What do you think about building a new football stadium? Many good arguments have been offered by both sides.
Some people say that tax dollars should not be spent on this project, which some consider a luxury. Others say the Vikings are a community asset that impacts business, jobs and tax revenue.
Wherever you stand on the issue; it isn’t the only one this session that should garner public attention, debate and careful decision making.
We should also be concerned about issues like affordable housing, workforce development and investments that support our community and its residents. The Vikings have been able to attract a wide range of high-power advocates including NFL commissioner Roger Goodell, Gov. Mark Dayton, Minneapolis Mayor R.T. Rybak and many key legislative and business leaders who are pressing the community asset argument.
I am certain that these leaders understand that increased homelessness and poverty are issues that need to be addressed as well.
A recent Star Tribune article on increased homelessness in the suburbs highlights how important it is to find permanent solutions to this problem.
Housing voices drowning
Sadly, the many voices advocating for an investment in affordable housing through the bonding bill have been partially drowned out by the attention given the stadium.
Among other strategies, housing advocates did their best to create legislative theater by having “Bill Ding” (building) all dressed up in his housing boxes trying to engage the Legislature, the media and the general public to not forget these other important funding and policy issues. Rallies, action alerts, meetings and hearings have been attended by hundreds of people.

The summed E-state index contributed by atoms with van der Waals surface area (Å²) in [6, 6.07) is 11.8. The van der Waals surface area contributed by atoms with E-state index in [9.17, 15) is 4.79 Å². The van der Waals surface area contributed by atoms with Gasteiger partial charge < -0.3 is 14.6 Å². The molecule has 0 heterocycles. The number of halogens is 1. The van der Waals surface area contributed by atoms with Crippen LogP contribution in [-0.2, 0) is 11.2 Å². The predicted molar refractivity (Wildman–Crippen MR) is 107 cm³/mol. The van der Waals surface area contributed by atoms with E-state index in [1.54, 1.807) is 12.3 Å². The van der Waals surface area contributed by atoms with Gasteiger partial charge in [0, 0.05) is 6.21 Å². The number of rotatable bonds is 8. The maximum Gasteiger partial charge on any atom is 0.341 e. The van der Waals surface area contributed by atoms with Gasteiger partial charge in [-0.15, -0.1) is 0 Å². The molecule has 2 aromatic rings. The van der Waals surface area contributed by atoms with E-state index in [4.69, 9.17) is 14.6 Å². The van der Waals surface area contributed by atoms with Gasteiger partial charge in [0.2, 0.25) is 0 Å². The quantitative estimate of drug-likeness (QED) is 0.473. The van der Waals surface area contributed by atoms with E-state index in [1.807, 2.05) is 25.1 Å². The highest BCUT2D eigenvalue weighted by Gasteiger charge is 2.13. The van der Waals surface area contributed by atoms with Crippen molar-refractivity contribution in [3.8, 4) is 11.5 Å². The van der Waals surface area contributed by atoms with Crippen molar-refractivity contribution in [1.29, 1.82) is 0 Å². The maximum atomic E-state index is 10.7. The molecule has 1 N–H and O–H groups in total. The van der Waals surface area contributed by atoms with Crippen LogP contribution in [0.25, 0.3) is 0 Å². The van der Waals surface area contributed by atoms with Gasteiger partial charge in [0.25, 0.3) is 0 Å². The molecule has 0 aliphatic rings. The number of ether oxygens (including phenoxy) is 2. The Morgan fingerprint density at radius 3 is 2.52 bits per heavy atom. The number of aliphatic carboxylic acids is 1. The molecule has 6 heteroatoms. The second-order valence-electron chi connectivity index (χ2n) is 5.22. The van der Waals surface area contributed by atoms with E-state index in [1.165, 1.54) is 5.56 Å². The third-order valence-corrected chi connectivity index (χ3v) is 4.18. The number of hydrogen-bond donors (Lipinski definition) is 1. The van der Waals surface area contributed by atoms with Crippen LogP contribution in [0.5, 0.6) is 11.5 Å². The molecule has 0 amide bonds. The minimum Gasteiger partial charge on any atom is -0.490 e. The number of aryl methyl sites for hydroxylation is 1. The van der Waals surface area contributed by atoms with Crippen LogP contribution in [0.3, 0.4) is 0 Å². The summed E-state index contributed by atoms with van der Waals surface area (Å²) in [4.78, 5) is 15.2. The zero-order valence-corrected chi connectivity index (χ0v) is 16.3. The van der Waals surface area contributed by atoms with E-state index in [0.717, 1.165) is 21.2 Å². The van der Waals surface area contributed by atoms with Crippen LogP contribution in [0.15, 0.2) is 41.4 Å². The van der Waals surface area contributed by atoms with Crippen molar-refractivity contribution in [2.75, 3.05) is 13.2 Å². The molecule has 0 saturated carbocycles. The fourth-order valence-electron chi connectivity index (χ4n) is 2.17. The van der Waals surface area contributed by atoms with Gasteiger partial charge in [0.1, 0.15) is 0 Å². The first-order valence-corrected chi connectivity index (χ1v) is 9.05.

Unfortunately, as the session is wrapping up, momentum on the bonding bill — specifically for housing — doesn’t seem to be the focus of serious attention. The Senate bonding bill contains $36 million for affordable housing, a bump from the House’s $10 million. Many advocates have been pressing the Legislature to work out a compromise that comes closer to the Senate’s position.
To many of us, funding a stadium, without giving some attention to the needs of those who are struggling to put a roof over their head, every day, seems shortsighted. The affordable housing market is extremely tight as many individuals and families facing foreclosure have been forced into rental housing. This has reduced the vacancy rate for affordable rental housing to a little over 1 percent.
Not more shelters
For sure, the solution to this problem isn’t building more shelters in the cities or the suburbs; the solution is to provide permanent housing that will bring housing stability to families and individuals.
Catholic Charities knows all too well that finding housing is the first step in dealing with any other barrier; housing is simply key.
People who are doubled up, living on the streets or living in shelters have a much harder time paying attention to health needs, education and steady employment.
Minnesota has been known as a home for the Vikings and a place that deals with the needs of those who are struggling.
The state came together to build the Metrodome and in the last 15 years made significant progress in reducing homelessness.
We need to weigh these decisions carefully and always with an eye toward improving the quality of life for our entire state and the region.
Kathy Tomlin is director of Catholic Charities’ Office for Social Justice.